Retail Distribution Review (RDR)
The Retail Distribution Review has fundamentally changed:
- how investment products are made available to retail customers in the UK; and
- how firms acting as client advisers, product providers and platform operators undertake their business.
For firms that are involved in this market in any way, the RDR requires significant changes not only to compliance procedures and controls but also to business models and structures. Firms should now have a clear understanding of how the different strands of the RDR will apply to their businesses and should have implemented the measures that they need to take to ensure their compliance with the new requirements.
In developing the RDR, the FSA's primary objective was to restore consumer confidence in the savings and investment market – so that, when a consumer receives advice on investment products, he can be assured that that advice is driven by what is in his best interests and not by what benefits the adviser or the product provider.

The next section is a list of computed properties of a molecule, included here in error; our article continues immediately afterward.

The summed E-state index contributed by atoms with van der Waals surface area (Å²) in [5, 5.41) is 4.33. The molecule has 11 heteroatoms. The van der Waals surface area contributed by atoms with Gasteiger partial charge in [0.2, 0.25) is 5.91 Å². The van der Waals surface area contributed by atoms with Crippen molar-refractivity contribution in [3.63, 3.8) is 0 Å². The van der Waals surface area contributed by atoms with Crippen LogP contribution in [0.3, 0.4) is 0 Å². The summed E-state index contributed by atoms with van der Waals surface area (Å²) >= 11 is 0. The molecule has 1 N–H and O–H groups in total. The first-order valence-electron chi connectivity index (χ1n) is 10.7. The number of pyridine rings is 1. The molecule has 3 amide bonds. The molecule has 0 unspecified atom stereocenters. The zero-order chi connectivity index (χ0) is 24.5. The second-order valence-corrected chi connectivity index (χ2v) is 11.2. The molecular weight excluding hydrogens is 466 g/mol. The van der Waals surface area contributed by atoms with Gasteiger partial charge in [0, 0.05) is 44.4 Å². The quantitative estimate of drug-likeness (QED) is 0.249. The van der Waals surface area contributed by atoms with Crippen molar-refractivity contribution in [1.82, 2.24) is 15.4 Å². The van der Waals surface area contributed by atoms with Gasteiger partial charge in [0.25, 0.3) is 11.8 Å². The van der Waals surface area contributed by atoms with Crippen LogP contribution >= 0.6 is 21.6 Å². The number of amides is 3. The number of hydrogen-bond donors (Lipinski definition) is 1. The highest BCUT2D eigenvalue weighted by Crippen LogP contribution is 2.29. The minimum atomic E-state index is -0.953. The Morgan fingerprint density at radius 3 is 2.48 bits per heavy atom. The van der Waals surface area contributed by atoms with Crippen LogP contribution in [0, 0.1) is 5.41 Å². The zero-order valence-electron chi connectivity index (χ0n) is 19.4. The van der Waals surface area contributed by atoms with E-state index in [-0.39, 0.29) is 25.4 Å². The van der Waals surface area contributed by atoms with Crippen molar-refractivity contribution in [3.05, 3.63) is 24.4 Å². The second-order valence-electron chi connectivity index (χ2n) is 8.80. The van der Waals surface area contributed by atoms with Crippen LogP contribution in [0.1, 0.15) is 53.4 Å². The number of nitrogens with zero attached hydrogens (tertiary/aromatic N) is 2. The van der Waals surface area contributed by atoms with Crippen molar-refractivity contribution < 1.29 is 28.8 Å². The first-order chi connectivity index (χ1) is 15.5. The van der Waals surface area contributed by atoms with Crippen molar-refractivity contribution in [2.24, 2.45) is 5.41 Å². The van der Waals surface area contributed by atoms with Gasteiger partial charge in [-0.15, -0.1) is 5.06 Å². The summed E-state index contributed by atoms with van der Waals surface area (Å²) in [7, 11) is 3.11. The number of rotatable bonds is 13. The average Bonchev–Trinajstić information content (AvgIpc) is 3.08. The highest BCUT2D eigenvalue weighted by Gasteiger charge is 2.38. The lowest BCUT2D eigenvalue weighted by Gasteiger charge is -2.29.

As a result, the RDR focuses on four key elements:
- adviser charging – ensuring that advisers are paid for their advice by their clients and not by the providers whose products they recommend;
- adviser status – ensuring that clients understand the nature of the advice they receive, i.e. whether it is independent (covering all types of product from a wide range of providers) or restricted;
- professionalism – ensuring that individual advisers are subject to enhanced qualification, training and ethical standards on an on-going basis; and
- platforms – ensuring that the operation of facilities such as fund supermarkets does not distort the advice market by, for example, enabling advisers and product providers to avoid RDR requirements.